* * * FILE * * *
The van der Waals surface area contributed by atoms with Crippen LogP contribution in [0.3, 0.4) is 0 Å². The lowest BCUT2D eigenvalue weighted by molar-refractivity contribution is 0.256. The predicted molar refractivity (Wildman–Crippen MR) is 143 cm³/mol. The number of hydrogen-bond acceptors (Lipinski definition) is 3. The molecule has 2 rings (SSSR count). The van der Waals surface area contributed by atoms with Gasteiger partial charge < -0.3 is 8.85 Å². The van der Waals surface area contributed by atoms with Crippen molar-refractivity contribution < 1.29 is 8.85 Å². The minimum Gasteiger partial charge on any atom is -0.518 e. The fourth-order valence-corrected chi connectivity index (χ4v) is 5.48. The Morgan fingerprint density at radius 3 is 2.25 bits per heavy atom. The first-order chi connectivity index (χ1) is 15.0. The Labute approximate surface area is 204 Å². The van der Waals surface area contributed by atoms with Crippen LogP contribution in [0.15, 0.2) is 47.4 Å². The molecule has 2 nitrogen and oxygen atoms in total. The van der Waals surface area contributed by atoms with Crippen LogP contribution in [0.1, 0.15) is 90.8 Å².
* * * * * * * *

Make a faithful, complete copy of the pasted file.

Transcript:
The van der Waals surface area contributed by atoms with Crippen LogP contribution in [0.3, 0.4) is 0 Å². The lowest BCUT2D eigenvalue weighted by molar-refractivity contribution is 0.256. The predicted molar refractivity (Wildman–Crippen MR) is 143 cm³/mol. The number of hydrogen-bond acceptors (Lipinski definition) is 3. The molecule has 2 rings (SSSR count). The van der Waals surface area contributed by atoms with Gasteiger partial charge < -0.3 is 8.85 Å². The van der Waals surface area contributed by atoms with Crippen molar-refractivity contribution < 1.29 is 8.85 Å². The minimum Gasteiger partial charge on any atom is -0.518 e. The fourth-order valence-corrected chi connectivity index (χ4v) is 5.48. The Morgan fingerprint density at radius 3 is 2.25 bits per heavy atom. The first-order chi connectivity index (χ1) is 15.0. The Labute approximate surface area is 204 Å². The van der Waals surface area contributed by atoms with Crippen LogP contribution in [0.15, 0.2) is 47.4 Å². The molecule has 2 nitrogen and oxygen atoms in total. The van der Waals surface area contributed by atoms with Crippen LogP contribution in [0.1, 0.15) is 90.8 Å².